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最後更新日期:111/05/24
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Japanese Postage Stamps with Overprint Reading "Ta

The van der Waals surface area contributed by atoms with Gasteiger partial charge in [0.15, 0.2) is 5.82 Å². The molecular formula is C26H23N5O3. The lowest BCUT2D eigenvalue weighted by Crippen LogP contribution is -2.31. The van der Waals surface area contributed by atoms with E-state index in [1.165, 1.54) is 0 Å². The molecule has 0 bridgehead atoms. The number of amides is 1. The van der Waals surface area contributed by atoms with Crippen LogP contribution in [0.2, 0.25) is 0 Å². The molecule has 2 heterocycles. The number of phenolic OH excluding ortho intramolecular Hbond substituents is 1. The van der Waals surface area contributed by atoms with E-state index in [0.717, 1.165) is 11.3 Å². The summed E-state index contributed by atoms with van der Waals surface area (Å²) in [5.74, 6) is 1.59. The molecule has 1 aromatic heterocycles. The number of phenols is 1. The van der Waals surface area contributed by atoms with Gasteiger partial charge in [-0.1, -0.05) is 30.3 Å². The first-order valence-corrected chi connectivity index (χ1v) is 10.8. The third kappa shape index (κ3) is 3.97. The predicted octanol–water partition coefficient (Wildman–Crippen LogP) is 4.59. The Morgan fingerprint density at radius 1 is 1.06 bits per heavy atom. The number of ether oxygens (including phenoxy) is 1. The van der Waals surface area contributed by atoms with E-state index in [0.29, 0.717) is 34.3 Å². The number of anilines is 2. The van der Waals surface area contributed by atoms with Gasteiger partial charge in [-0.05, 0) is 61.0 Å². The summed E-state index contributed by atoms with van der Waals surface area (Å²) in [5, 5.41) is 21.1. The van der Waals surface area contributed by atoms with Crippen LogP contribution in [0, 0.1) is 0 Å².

At October 25, 1945 (Republic 34th Year), Taiwan was returned to China. At November 1 of the same year, the Transportation Department of the Taiwan Administration Office organized the Post and Telegraph Management Committee responsible to take over from the previous Japanese Postal and Telegraph Administration in Taiwan. In order to stabilize the people’s livelihood, the Taiwanese currency system still uses the Old Taiwan Dollar that was in circulation during the Japanese occupation. As Chinese postage stamps (in Mainland) had not arrived in Taiwan yet, Japanese postage stamps were surcharged with Sung Type No. 5 Chinese texts reading “Taiwan Province of the Republic of China” which were overprinted locally in two vertical lines. The whole set consists of nine denominations. The stamps valued from 3-Sens to 1-Yen were in Arabic Figures design, those valued 5-Yens in Kamatari Fujiwara’s portrait design and those valued 10-Yens in the plum blossom design. These stamps, after overprinted, were sold at their original value and continued to be used even after the establishment of the Taiwan Post and Telegraph Head Office at May 5, 1946 (Republic 35th Year). However, the sale was suspended in October 1946, as soon as surcharged stamps for use in Taiwan arrived from the mainland.

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